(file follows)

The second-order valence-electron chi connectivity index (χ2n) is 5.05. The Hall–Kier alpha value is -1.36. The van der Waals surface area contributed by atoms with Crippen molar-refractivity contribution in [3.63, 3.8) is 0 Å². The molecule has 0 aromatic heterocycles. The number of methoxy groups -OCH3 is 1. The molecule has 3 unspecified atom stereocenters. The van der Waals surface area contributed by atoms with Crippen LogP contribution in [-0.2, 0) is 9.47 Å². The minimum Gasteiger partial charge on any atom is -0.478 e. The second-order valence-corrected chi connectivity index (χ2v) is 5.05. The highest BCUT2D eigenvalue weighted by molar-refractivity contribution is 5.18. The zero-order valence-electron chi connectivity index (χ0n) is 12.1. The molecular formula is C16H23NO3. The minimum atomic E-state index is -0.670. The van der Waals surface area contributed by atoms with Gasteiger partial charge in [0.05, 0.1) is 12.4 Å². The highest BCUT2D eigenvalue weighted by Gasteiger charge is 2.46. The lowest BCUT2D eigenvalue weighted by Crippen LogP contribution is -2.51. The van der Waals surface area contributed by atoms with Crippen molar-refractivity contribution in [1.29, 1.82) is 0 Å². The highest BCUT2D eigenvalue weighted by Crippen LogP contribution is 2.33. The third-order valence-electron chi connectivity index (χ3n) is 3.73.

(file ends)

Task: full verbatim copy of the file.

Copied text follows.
The second-order valence-electron chi connectivity index (χ2n) is 5.05. The Hall–Kier alpha value is -1.36. The van der Waals surface area contributed by atoms with Crippen molar-refractivity contribution in [3.63, 3.8) is 0 Å². The molecule has 0 aromatic heterocycles. The number of methoxy groups -OCH3 is 1. The molecule has 3 unspecified atom stereocenters. The van der Waals surface area contributed by atoms with Crippen LogP contribution in [-0.2, 0) is 9.47 Å². The minimum Gasteiger partial charge on any atom is -0.478 e. The second-order valence-corrected chi connectivity index (χ2v) is 5.05. The highest BCUT2D eigenvalue weighted by molar-refractivity contribution is 5.18. The zero-order valence-electron chi connectivity index (χ0n) is 12.1. The molecular formula is C16H23NO3. The minimum atomic E-state index is -0.670. The van der Waals surface area contributed by atoms with Gasteiger partial charge in [0.05, 0.1) is 12.4 Å². The highest BCUT2D eigenvalue weighted by Gasteiger charge is 2.46. The lowest BCUT2D eigenvalue weighted by Crippen LogP contribution is -2.51. The van der Waals surface area contributed by atoms with Crippen molar-refractivity contribution in [1.29, 1.82) is 0 Å². The highest BCUT2D eigenvalue weighted by Crippen LogP contribution is 2.33. The third-order valence-electron chi connectivity index (χ3n) is 3.73.